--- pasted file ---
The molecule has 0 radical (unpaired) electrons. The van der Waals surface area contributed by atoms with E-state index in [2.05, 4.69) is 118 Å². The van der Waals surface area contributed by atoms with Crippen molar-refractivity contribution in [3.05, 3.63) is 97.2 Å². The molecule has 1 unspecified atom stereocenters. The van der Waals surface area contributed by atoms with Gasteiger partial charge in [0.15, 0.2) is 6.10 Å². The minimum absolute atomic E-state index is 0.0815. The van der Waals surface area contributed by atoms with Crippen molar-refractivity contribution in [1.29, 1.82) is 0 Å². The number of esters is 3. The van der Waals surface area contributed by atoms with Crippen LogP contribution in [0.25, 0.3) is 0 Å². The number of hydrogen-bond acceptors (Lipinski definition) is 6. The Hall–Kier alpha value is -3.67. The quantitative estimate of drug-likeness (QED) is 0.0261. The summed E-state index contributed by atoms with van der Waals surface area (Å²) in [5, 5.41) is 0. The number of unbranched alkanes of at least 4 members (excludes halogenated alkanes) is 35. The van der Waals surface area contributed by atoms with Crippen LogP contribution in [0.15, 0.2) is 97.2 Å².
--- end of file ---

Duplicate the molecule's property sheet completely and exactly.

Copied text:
The molecule has 0 radical (unpaired) electrons. The van der Waals surface area contributed by atoms with E-state index in [2.05, 4.69) is 118 Å². The van der Waals surface area contributed by atoms with Crippen molar-refractivity contribution in [3.05, 3.63) is 97.2 Å². The molecule has 1 unspecified atom stereocenters. The van der Waals surface area contributed by atoms with Gasteiger partial charge in [0.15, 0.2) is 6.10 Å². The minimum absolute atomic E-state index is 0.0815. The van der Waals surface area contributed by atoms with Crippen molar-refractivity contribution in [1.29, 1.82) is 0 Å². The number of esters is 3. The van der Waals surface area contributed by atoms with Crippen LogP contribution in [0.25, 0.3) is 0 Å². The number of hydrogen-bond acceptors (Lipinski definition) is 6. The Hall–Kier alpha value is -3.67. The quantitative estimate of drug-likeness (QED) is 0.0261. The summed E-state index contributed by atoms with van der Waals surface area (Å²) in [5, 5.41) is 0. The number of unbranched alkanes of at least 4 members (excludes halogenated alkanes) is 35. The van der Waals surface area contributed by atoms with Crippen LogP contribution in [0.15, 0.2) is 97.2 Å².